McCadden: What to Know About Overhead and Profit

by Kacey Larsen

Unfortunately, most remodeling business owners don’t have an accountant; they have what I refer to as a historian. As a result, at tax time, their historian certainly tells them what happened—when it’s too late to do anything about the results. Instead, the right accountant will also help you plan ahead for profits and strategically organize how your chart of accounts appears on your profit and loss report. This is important because how a remodeling business should separate direct costs from overhead is different from how the same information has to be reported on IRS tax forms. I’m betting at least one of two things is happening here—maybe both. Either your accountant never shared that clarification with you, and so doing your taxes is easy for him/her.  Or your accountant has no idea how a remodeler’s chart of accounts needs to be organized so the business can properly determine and measure its required gross profit margin. Here are a few things to consider and perhaps share with your accountant.

Don’t Blame Your Accountant

If you have a historian, I ask you to step back and ask yourself why. Remember, you first hired that person, and it’s up to you to replace that person if you are not getting what you and your business need. As a business owner, what good is it if your business does bookkeeping that solely serves your accountant’s purposes and, as a result, leaves you blind when it comes to measuring your business’ profitability? Is it because you don’t understand accounting? Is it because the information I am sharing here is new to you? Regardless of why, either speak to your accountant about the help you need or, if you have the wrong accountant, seek referrals for a new one. Interestingly, about eight in 10 of my coaching clients fire their current accountant and get a new one once they begin working with me.

Direct Costs vs. Overhead and Profit

Your business needs a strategy to separate job costs, otherwise known as direct costs, from business overhead, also known as expenses. It is important to recognize that how costs and expenses are separated in your bookkeeping should also be applied the same way when you estimate and price the projects you sell. You must be able to estimate your direct costs separately first, then apply a markup adequate to cover your overhead as well as your profit requirements to determine a profitable selling price for each job you sell. Then when you sell the job, you can enter this separated information into your bookkeeping software—QuickBooks for example—as the project budget. To ensure apples-to-apples job-cost comparison reports, you must also properly separate and enter actual costs and expenses into QuickBooks as you do business. Done this way, you can price and sell jobs at a predicted gross profit margin and use your financial reports with the confidence you are comparing apples to apples, not apples to bananas! Did your accountant discuss and help you with this? If not: historian.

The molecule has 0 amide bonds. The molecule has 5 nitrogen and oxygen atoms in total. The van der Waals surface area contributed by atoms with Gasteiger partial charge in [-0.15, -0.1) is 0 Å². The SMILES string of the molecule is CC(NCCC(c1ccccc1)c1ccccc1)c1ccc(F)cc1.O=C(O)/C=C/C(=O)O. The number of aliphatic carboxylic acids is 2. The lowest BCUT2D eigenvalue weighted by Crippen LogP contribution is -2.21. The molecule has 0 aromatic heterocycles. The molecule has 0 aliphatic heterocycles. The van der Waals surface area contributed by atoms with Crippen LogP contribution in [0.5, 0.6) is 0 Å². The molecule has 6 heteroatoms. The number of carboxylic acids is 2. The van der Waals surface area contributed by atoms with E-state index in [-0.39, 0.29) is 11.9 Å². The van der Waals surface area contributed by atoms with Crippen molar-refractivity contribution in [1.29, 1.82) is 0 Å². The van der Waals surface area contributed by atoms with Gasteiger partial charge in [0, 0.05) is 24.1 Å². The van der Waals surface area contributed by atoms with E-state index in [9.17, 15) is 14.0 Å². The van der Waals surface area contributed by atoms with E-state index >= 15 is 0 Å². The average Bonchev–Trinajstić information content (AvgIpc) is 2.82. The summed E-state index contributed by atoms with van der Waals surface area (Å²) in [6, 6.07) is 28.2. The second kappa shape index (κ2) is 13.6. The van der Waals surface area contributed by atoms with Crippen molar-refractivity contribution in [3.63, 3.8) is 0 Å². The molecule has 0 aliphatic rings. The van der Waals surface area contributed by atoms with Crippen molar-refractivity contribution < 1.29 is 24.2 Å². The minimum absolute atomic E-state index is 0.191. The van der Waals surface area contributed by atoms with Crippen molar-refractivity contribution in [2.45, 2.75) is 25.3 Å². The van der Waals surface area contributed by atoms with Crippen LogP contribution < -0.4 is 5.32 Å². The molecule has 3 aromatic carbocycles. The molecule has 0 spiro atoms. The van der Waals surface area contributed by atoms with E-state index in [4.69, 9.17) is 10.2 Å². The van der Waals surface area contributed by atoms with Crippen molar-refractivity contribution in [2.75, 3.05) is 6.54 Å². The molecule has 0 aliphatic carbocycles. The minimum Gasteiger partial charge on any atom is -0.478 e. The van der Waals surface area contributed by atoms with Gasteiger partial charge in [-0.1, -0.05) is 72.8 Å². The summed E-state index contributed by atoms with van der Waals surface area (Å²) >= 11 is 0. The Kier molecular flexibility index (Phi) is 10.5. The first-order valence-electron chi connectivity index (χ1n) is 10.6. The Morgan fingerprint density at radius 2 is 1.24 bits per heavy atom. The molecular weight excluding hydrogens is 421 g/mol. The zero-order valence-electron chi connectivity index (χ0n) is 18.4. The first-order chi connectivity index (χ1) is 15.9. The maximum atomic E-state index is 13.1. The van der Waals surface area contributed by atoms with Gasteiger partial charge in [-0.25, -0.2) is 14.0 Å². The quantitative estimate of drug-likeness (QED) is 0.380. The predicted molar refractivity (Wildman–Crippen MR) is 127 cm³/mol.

Covering Overhead Is Not Magic; It’s Simple Math

The markup your business uses should add to your estimated costs the money needed to properly price jobs so each one contributes its share of gross profit to the overall annual total needed. To determine the markup needed to cover your annual overhead and profit, first add them together and then divide that sum by the dollars of direct costs you expect to sell during the same time period. The resulting number is your markup percentage. For example, a business predicting $400,000 of overhead and profit and $600,000 of direct costs would need to use a 67 percent markup ($400K/$600K= .66666, or .67 when rounded up). To simplify the math, put a one in front of your markup and you will get right to your sell price. To prove the math: $600,000 of direct costs marked up by 1.67 equals a sell price of just over $1 million (due to the rounding). As long as direct costs were estimated accurately at $600,000, this business will have $400,000 to pay its overhead and profit.

It is also important to recognize the markup has been calculated based on selling that $600,000 of direct costs. If you plan to sell $600,000 of costs, but end up only selling and producing $500,000 of costs, you will come up short on the gross profit dollars you actually need. That’s because the $100,000 of costs you didn’t sell didn’t get marked up by that 1.67 markup ($100K X 1.67 = $167K). The result will be having $67,000 fewer gross profit dollars to cover your $400,000 overhead and profit. Did your accountant discuss and help you with this? If not: historian.

This may sound a bit harsh, but this is simple grade-school math. There should be no excuse for running a business without knowing which markup to use and how to determine it. The key is to have someone you trust who is qualified to properly explain and help you apply the math and accounting strategy needed to price your jobs for profit, so you can see how much money you are making as you do business—not just once a year after the fact. |QR

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